Magazine article Management Services

Stress Is a Leading Cause of Long-Term Absence Says New CIPD Report

Magazine article Management Services

Stress Is a Leading Cause of Long-Term Absence Says New CIPD Report

Article excerpt

Newsdesk

Employees take an average of 10 days off sick each year, according to 'Employee Absence 2002', published recently by people management specialists the Chartered Institute of Personnel and Development (CIPD). This shows a slight increase, from the reported 9.3 working days lost, in last year's study.

The latest survey of over 1300 practitioners found that sickness absence costs employers an average of L522 for each employee per year. This amounts to an estimated annual cost of L13 billion for the UK economy as a whole.

Stress is the most common cause of long-term absence (more than four weeks) for non-manual staff, cited by 44% of survey respondents. The second most frequently cited cause was acute medical conditions, reported by 28% of respondents. For manual workers, the primary reason for sickness absence is back pain, with around 30% of the sample rating this as most important. The survey shows that long-term absence accounts for about a fifth of all absence.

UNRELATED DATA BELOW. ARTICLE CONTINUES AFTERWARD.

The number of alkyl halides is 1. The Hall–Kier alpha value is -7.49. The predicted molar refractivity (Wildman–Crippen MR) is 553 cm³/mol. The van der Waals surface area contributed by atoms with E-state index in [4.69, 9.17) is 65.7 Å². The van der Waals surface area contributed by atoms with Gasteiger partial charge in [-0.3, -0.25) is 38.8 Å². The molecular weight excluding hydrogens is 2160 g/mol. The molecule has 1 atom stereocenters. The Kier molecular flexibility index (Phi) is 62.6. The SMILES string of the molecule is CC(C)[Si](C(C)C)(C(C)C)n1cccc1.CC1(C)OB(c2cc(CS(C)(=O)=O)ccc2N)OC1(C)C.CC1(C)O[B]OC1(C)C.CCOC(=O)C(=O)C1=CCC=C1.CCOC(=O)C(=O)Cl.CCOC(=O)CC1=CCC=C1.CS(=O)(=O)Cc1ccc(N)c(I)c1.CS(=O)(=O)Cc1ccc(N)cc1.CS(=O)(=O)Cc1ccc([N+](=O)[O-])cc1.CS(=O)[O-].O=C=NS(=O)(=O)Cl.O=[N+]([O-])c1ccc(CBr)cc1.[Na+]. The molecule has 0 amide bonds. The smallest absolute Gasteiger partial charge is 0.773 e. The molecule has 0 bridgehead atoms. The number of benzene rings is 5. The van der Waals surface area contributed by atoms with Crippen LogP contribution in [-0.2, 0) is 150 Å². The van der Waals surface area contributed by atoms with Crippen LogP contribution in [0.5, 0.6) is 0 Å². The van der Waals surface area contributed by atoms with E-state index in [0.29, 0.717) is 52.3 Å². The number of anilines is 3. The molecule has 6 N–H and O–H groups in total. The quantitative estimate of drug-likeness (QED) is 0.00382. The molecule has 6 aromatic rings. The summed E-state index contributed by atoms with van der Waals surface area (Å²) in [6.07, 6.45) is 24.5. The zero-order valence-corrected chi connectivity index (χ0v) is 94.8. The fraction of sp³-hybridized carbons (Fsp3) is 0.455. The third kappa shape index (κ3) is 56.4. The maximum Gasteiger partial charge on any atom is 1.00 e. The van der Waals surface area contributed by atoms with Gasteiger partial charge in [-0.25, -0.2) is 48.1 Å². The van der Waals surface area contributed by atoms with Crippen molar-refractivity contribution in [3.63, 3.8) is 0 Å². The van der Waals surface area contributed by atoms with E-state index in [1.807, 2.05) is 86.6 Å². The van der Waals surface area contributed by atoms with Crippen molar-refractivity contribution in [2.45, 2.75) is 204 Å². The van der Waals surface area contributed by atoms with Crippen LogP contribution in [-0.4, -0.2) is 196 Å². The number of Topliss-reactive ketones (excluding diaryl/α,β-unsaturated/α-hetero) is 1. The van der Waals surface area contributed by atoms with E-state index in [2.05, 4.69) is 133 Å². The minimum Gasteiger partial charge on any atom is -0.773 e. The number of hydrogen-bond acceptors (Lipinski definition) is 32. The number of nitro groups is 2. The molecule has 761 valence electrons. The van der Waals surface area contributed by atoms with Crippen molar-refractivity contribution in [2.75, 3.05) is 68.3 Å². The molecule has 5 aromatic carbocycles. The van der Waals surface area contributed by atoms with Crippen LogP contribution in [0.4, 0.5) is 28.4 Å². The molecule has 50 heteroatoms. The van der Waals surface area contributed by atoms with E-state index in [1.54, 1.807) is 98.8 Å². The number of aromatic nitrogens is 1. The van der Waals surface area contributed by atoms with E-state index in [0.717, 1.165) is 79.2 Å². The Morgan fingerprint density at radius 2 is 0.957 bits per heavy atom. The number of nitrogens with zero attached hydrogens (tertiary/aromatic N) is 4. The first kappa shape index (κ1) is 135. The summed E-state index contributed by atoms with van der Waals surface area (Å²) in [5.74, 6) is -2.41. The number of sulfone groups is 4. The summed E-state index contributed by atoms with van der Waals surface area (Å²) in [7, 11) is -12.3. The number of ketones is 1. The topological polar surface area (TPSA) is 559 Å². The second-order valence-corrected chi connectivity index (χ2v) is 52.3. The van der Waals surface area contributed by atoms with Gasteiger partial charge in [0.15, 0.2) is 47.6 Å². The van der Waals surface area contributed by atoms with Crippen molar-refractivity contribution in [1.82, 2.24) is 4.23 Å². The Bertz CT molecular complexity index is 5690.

To get people back to work after a long period off sick, employers most commonly maintain regular contact with the employee, conduct return-to-work interviews, and offer the employee reduced working hours on a temporary or permanent basis.

CIPD Lead Adviser on Public Policy Diane Sinclair says, "Our survey suggests that organisations need to do more to tackle stress among their staff. Both the reasons for work-related stress and its symptoms need to be managed.

Sinclair continues, "Me respondents to our study believe that keeping in regular contact with the absent employee and involving occupational health professionals are the most effective ways of getting people back to work after a long period off sick. …

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